After working around the presumption against second-guessing military judgments, Vance and Ertel had to navigate the qualified immunity doctrine, which grants government officials immunity from liability if the law was not clearly established at the time of the constitutional violation. The theory is that, in close cases, government defendants cannot be expected to know that a court in the future will find a certain practice illegal. Qualified immunity also holds that government officials need flexibility in making good-faith decisions without fear that their conduct in an uncertain legal context will be deemed illegal through the benefit of 20-20 judicial hindsight. But the Seventh Circuit said that what happened to Vance and Ertel was inherently illegal and that, if the torture allegations are true, Ashcroft knowingly violated constitutional law in permitting the use of torture in the interrogation of detainees.
This was a remarkable ruling by the Seventh Circuit. Many strong cases are dismissed on qualified immunity grounds. This is because some of those cases are so innovative that they raise novel legal issues that inherently fail under the qualified immunity analysis. Yet, in this case alleging that the Secretary of Defense was responsible for the torture of two American citizens in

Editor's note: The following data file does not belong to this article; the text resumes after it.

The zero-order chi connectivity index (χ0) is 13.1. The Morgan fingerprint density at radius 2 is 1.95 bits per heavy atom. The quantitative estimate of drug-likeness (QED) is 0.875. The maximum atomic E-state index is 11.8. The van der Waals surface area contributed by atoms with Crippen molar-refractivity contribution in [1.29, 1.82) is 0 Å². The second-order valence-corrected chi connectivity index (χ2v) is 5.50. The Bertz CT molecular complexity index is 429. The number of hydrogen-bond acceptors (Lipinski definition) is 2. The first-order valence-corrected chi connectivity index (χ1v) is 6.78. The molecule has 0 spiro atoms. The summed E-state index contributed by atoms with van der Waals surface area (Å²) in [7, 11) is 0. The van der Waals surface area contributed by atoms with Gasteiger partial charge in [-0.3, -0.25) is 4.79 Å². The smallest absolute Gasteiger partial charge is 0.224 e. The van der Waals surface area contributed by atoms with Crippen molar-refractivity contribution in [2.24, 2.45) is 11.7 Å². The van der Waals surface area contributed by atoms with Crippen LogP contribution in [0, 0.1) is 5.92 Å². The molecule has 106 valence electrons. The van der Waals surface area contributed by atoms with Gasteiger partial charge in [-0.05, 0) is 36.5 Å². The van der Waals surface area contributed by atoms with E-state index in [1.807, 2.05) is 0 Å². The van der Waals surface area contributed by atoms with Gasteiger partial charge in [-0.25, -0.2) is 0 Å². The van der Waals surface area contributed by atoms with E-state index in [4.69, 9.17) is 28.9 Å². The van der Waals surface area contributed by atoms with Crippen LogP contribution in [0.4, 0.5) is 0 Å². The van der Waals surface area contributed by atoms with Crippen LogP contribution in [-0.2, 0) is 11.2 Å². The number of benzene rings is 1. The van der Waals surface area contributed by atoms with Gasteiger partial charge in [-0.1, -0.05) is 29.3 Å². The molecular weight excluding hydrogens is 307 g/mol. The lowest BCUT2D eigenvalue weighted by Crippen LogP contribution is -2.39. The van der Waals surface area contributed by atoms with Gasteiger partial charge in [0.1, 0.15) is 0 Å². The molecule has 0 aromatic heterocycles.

How did the Court of Appeals get around qualified immunity in this novel case? For the Seventh Circuit, it was an easy call. The Court writes, “plaintiffs have articulated facts which, if true, would show the violation of a clearly established constitutional right…. The plaintiffs have pled that they were subjected to treatment that constituted torture by
Courts rarely address whether the Constitution prohibits torture against
But the Court of Appeals still had to get around the strongest hurdle in this case: whether torturing
A Sweeping Defense?
Turning to the central issue in this case, whether torture claims against the military may proceed in court for conduct arising from a war zone, the Court of Appeals declines to defer to the war machine, reasoning: “The defendants’ principal Bivens argument is that, because this case arose in a foreign war zone, no Bivens claim should be recognized. This sweeping defense is proposed against a fairly narrow claim. The defendants are arguing for a truly unprecedented degree of immunity from liability for grave constitutional wrongs committed against